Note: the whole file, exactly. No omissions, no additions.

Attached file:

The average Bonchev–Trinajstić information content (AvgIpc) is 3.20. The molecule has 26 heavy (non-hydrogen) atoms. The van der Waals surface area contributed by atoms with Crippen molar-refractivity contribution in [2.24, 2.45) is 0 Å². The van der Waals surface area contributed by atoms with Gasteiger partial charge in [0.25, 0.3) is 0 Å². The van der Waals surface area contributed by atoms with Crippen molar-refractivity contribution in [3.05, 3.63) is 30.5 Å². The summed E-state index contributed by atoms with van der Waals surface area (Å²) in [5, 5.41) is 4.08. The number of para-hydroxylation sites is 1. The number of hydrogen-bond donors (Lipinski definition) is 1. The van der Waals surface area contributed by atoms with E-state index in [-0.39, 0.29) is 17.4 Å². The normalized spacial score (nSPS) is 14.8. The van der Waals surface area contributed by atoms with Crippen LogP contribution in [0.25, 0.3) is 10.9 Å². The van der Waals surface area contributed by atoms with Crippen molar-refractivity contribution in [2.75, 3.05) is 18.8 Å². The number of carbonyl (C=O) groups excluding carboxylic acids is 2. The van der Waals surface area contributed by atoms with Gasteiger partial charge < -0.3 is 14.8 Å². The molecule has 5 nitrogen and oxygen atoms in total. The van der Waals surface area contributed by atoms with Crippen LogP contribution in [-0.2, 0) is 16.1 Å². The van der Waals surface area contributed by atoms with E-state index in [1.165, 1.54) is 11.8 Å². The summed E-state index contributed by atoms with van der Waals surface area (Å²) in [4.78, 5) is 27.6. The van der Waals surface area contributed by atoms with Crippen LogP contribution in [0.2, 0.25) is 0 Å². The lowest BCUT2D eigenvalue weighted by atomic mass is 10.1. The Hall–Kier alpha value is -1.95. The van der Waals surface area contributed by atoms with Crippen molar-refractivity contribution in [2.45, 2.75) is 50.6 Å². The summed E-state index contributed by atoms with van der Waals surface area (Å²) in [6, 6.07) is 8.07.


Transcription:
The average Bonchev–Trinajstić information content (AvgIpc) is 3.20. The molecule has 26 heavy (non-hydrogen) atoms. The van der Waals surface area contributed by atoms with Crippen molar-refractivity contribution in [2.24, 2.45) is 0 Å². The van der Waals surface area contributed by atoms with Gasteiger partial charge in [0.25, 0.3) is 0 Å². The van der Waals surface area contributed by atoms with Crippen molar-refractivity contribution in [3.05, 3.63) is 30.5 Å². The summed E-state index contributed by atoms with van der Waals surface area (Å²) in [5, 5.41) is 4.08. The number of para-hydroxylation sites is 1. The number of hydrogen-bond donors (Lipinski definition) is 1. The van der Waals surface area contributed by atoms with E-state index in [-0.39, 0.29) is 17.4 Å². The normalized spacial score (nSPS) is 14.8. The van der Waals surface area contributed by atoms with Crippen LogP contribution in [0.25, 0.3) is 10.9 Å². The van der Waals surface area contributed by atoms with Crippen molar-refractivity contribution in [2.75, 3.05) is 18.8 Å². The number of carbonyl (C=O) groups excluding carboxylic acids is 2. The van der Waals surface area contributed by atoms with Gasteiger partial charge < -0.3 is 14.8 Å². The molecule has 5 nitrogen and oxygen atoms in total. The van der Waals surface area contributed by atoms with Crippen LogP contribution in [-0.2, 0) is 16.1 Å². The van der Waals surface area contributed by atoms with E-state index in [1.165, 1.54) is 11.8 Å². The summed E-state index contributed by atoms with van der Waals surface area (Å²) in [4.78, 5) is 27.6. The van der Waals surface area contributed by atoms with Crippen LogP contribution in [0.2, 0.25) is 0 Å². The lowest BCUT2D eigenvalue weighted by atomic mass is 10.1. The Hall–Kier alpha value is -1.95. The van der Waals surface area contributed by atoms with Crippen molar-refractivity contribution in [2.45, 2.75) is 50.6 Å². The summed E-state index contributed by atoms with van der Waals surface area (Å²) in [6, 6.07) is 8.07.